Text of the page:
Sometimes when we visit friends, I look around and observe their stuff compared to ours. I can’t help it, everybody does it so don’t pretend you wouldn’t. It is kind of fascinating. Some friends have a big house but are quite minimalist, with actual empty space in their home. I’ll call it “room to breathe.” Others have so much stuff, every gadget, game, toy, movie, appliance and recreational aid I can possibly imagine. I look at it and I feel a little envious, sure, but I also feel better about what we own. I feel like if I had all that extra baggage, it would stress me out. Sure, maybe our kids would love all that stuff. But they also really love what they have. We have ENOUGH.

Such a big word, enough.

Sure, I would take an RV. A second bathroom is definitely in our future but I will never go back to having three to clean. I won’t say no to a dishwasher. (two years and counting without that) An unlimited book budget would be lovely, but we kind of have that already with the library. A wee bit more room and we could squeeze in another cat and maybe even a dog. (Husband screams “Noooooooooo!”) But honestly, we have enough.

It is enough for us.

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Do you feel buried in stuff? How do you know when you have enough?


3 thoughts on “Space. The final frontier.

  1. Rita says:

    Well, I love this topic, and it’s one I’ve been pondering for at least 5 years now, when a move forced me to consider my relationship to stuff. I have similar tiny house fantasies, but I’m pretty sure the reality of it would be something I’d struggle with. My dream is to have a small space with minimal things, but only things I love that are just-right things. As my daughter would say, #lifegoals 🙂

  2. Marian says:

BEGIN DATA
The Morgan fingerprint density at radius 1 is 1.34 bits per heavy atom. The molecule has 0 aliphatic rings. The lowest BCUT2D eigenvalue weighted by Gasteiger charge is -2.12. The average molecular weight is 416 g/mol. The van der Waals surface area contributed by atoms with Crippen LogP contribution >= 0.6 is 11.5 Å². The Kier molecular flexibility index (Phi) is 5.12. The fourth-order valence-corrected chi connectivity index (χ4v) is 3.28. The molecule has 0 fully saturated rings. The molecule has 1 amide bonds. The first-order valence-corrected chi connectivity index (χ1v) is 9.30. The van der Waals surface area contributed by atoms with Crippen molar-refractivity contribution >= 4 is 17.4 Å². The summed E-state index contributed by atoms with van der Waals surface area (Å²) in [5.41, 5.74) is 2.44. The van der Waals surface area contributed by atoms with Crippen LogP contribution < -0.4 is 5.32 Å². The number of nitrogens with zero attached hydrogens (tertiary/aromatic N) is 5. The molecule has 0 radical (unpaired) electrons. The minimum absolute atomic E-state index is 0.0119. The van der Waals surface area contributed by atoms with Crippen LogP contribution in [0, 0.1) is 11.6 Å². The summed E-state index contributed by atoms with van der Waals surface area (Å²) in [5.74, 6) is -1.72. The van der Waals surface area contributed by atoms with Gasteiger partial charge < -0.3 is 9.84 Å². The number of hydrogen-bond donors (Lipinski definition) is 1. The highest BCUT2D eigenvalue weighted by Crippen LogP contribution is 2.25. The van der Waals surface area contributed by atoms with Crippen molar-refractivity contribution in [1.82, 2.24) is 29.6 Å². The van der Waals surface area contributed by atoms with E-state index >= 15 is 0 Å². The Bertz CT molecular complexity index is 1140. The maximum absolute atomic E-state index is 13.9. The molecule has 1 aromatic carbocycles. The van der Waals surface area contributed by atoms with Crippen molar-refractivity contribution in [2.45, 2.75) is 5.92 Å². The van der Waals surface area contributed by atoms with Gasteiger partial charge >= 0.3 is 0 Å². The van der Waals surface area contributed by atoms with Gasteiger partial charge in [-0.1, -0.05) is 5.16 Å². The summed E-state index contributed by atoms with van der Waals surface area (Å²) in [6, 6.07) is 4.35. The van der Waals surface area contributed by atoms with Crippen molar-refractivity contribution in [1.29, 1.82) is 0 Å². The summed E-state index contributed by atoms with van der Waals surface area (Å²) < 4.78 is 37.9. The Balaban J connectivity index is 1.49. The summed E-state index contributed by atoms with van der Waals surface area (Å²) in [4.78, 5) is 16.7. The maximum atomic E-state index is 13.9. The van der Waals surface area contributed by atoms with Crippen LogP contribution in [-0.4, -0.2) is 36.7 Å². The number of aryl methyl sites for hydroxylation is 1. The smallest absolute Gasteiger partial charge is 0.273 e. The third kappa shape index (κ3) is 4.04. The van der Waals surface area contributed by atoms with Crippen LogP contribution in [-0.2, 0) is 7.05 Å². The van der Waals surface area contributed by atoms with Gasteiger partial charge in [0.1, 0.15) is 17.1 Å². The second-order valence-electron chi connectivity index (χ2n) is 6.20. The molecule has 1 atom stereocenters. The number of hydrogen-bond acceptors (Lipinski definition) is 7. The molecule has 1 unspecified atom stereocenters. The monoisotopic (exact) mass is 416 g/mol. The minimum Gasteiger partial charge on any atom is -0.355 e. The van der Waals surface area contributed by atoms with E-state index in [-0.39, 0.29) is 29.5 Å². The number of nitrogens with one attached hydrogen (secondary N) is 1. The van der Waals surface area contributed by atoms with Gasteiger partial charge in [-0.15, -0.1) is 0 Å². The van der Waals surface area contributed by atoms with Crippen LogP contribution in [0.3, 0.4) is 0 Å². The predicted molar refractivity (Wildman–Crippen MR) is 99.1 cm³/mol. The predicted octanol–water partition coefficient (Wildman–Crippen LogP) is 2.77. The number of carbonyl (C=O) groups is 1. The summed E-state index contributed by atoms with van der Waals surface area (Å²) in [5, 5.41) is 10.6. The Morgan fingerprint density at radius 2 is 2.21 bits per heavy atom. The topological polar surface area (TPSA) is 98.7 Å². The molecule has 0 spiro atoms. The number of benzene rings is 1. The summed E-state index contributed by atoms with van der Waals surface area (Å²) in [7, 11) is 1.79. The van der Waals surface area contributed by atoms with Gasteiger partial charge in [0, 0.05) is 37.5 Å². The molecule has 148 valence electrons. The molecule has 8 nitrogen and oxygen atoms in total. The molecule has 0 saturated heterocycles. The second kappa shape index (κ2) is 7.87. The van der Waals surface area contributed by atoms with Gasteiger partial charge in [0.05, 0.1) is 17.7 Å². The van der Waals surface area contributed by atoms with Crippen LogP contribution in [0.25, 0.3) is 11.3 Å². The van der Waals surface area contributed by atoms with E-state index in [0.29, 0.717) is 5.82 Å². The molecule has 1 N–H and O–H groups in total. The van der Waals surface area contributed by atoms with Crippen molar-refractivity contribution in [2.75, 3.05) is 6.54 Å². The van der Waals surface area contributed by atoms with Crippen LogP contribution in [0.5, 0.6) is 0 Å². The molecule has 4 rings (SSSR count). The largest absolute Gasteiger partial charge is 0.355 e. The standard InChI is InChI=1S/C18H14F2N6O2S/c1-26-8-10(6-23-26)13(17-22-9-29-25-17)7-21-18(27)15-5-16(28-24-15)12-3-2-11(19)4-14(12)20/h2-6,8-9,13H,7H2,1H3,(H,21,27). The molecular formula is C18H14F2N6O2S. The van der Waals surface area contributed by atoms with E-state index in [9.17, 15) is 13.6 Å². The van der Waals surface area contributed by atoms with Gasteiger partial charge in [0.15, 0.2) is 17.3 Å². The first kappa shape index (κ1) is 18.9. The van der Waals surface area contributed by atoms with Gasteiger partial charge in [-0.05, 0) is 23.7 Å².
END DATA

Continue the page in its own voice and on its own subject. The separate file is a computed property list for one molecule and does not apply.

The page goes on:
Hi Stephenie,
    Found you through Rita’s blog, and like Rita, I too, love this topic. When we moved to Ontario from Minnesota 5 years ago I felt completely buried in stuff — a very horrible feeling for me, as clutter sends my anxiety through the roof. In all of our other moves I’ve been able to get things sorted fairly quickly, but because this move was into a fixer-upper it’s been a long and difficult process. (De-cluttering as an industry? Oh, yes, that’s definitely how it’s felt at times). I’m finally starting to feel like we might now be at the stage of “enough” (“enough” being a concept I give a lot of thought to).

    We lived in Minnesota for 11 years (originally we’re from Edmonton), but prior to that we were in Regina (for three years). We lived in a neighbourhood right on the eastern edge of the city and I could see the prairie from our bedroom window. I could never understand those people who said the prairies were boring; I’ve always thought the prairie landscape (and the sky!) was breathtaking 🙂 .

    • Stephenie says:

      HI Marian! And thank you for visiting my blog. It always makes me feel so much better to know other people face some of the same (admittedly First-World) problems and conundrums! Also fun to hear from others who do a similar amount of moving around to totally disparate places! I have come to love the prairies, and have definitely come to realise that the only boring part is what you see from the transcanada highway, which of course is what everyone sees. Will be popping by your blog soon…